I was ok, btw. I immediately drank warm salt water, successfully gagged myself and got it all up. This made my throat swelling worse, and I barely got the benedryl swallowed after but I was able to stop/prevent a severe reaction.

  38. I also have had an anaphylactic reaction to flax seed since 2002. After numerous trips to the ER and many accidental ingestions, I now carry an EpiPen and am extremely wary of foods I do not have ingredients for. I would encourage anyone who is experiencing allergy symptoms to go in and get checked by an allergist. Anaphylaxis symptoms can become worse with each occurrence. See this link: http://www.mayoclinic.org/diseases-conditions/anaphylaxis/basics/risk-factors/con-20014324
    Thank you for putting this blog together. I have only met one other person face to face who has an allergy to flax, but now after reading this, I know more people are out there experiencing the same allergy! Thank you!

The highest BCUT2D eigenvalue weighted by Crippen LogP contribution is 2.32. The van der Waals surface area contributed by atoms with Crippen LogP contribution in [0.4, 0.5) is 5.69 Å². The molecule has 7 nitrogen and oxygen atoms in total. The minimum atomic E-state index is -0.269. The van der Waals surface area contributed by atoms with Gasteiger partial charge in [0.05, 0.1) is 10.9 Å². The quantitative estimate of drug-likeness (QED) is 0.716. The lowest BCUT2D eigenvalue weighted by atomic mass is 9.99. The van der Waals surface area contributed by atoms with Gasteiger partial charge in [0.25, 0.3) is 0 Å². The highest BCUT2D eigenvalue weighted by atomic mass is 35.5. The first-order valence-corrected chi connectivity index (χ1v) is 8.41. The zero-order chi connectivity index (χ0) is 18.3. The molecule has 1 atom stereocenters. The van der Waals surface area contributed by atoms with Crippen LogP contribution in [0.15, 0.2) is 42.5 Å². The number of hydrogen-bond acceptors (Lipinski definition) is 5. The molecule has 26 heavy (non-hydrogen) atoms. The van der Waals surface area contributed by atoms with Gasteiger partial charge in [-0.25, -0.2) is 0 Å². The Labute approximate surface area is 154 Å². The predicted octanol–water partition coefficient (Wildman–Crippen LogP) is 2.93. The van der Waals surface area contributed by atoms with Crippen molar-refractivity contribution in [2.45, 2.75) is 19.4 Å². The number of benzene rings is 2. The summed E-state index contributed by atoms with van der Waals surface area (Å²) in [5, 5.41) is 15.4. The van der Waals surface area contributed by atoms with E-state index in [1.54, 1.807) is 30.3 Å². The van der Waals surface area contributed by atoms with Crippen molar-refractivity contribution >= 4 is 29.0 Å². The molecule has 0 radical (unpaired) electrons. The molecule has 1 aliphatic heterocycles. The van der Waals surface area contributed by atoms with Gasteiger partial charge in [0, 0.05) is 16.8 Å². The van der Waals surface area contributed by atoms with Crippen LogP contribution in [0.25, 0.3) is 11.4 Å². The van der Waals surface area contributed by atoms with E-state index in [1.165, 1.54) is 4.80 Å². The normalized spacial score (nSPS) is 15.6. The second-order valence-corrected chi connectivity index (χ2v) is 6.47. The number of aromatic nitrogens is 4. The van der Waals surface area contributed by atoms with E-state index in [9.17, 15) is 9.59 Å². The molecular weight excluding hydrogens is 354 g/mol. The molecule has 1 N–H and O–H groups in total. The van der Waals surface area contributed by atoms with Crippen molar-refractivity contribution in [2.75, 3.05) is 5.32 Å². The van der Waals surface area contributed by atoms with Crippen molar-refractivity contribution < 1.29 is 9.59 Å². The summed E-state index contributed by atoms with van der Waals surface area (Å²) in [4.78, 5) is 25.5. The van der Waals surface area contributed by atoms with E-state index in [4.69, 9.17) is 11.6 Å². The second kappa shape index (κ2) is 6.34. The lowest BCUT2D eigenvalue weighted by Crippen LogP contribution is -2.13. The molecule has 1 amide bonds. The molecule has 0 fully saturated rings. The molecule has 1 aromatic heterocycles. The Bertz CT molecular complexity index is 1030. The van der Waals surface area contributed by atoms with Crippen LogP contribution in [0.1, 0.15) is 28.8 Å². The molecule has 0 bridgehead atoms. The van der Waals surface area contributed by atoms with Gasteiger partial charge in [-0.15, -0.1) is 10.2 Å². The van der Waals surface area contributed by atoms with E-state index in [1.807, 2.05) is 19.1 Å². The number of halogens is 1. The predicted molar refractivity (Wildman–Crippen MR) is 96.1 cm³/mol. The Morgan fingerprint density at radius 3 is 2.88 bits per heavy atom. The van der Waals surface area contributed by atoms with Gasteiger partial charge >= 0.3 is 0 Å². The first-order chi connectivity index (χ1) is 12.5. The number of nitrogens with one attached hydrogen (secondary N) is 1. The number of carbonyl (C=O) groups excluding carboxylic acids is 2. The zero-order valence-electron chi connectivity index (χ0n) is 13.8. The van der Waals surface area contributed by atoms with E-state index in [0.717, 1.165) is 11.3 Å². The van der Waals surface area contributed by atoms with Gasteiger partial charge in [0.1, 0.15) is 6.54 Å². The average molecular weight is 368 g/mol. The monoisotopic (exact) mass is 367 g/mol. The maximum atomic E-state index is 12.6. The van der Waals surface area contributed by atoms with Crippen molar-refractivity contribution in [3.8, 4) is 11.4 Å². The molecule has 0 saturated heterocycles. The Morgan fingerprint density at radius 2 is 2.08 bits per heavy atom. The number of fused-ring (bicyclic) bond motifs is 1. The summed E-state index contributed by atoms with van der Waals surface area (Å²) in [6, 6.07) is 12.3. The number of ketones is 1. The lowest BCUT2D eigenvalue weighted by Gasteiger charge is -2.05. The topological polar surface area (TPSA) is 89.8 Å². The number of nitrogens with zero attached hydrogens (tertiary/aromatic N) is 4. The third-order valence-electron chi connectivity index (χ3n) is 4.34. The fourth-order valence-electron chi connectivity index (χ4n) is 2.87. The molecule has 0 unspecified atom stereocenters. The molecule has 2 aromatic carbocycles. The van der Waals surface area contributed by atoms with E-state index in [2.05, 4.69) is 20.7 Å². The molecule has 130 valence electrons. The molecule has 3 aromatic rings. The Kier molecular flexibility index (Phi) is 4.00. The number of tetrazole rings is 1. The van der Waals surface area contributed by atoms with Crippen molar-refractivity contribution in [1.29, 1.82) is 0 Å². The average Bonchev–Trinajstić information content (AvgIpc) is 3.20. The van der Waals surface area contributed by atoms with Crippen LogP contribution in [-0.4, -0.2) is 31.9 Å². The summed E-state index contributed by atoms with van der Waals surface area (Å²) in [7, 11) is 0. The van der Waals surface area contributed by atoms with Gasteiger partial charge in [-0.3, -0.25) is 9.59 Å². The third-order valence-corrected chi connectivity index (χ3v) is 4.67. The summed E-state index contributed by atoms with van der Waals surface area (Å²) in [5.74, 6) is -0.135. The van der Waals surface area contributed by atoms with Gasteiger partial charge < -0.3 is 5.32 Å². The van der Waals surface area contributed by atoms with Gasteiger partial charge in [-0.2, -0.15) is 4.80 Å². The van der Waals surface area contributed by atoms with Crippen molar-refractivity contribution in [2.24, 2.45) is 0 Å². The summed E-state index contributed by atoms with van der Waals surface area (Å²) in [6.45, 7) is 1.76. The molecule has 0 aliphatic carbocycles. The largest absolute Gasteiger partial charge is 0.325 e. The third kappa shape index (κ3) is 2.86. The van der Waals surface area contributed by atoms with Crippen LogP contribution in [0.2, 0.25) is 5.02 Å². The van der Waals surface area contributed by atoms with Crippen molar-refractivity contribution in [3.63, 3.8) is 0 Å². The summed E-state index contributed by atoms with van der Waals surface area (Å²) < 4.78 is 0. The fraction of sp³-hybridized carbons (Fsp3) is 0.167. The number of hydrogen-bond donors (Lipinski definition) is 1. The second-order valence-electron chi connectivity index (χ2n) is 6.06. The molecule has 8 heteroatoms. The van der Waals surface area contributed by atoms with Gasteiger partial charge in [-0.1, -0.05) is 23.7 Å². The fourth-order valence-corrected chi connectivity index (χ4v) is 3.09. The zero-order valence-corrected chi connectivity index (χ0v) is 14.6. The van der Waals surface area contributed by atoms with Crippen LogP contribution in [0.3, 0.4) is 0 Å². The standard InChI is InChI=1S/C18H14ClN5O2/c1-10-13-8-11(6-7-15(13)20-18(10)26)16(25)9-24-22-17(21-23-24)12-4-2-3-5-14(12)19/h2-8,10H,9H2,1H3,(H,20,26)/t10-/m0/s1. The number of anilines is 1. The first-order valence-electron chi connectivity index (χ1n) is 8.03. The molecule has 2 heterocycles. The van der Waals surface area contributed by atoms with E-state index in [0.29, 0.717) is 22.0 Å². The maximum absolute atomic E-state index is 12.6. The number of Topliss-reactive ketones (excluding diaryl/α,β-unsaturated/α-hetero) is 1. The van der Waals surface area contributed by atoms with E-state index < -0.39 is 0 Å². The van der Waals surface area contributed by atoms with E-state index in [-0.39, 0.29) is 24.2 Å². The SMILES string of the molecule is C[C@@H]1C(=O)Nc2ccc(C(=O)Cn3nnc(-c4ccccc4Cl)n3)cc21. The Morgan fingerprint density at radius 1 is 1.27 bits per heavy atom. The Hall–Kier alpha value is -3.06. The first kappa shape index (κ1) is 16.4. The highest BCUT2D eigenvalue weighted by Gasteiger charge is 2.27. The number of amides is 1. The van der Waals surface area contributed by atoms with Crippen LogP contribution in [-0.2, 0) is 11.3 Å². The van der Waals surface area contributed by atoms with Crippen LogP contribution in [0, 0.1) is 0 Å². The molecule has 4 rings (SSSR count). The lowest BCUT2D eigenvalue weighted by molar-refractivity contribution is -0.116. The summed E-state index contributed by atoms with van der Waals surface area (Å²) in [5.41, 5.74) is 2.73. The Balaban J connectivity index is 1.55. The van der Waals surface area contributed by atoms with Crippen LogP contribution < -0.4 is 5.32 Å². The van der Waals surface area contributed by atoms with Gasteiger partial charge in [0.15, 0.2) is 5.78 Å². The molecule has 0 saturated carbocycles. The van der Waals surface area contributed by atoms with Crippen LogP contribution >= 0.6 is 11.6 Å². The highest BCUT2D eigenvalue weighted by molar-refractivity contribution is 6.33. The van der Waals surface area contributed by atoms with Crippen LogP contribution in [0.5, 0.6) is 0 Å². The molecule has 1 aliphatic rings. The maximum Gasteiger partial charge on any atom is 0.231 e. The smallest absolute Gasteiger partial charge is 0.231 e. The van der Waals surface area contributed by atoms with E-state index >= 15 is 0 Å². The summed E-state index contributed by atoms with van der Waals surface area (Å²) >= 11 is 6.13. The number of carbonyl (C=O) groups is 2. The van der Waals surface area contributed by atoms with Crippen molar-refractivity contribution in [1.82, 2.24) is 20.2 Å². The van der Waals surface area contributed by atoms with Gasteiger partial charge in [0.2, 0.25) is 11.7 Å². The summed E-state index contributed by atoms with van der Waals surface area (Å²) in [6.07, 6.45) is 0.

39. I learned about 5 years ago that I had a flax seed allergy. I somehow got this allergy after I gave birth to my first child. I was never allergic before as I would always eat anything multigrain. My allergy is so severe that just the smallest amount results affects my GI tract where I have uncontrollable vomit
cold and hot sweats, pain throughout torso, headaches and violent vomiting. It took years for doctors to diagnose but I’m alway so fearful of anything I eat they may come into contact with flax since it’s advertised to be so healthy for your body!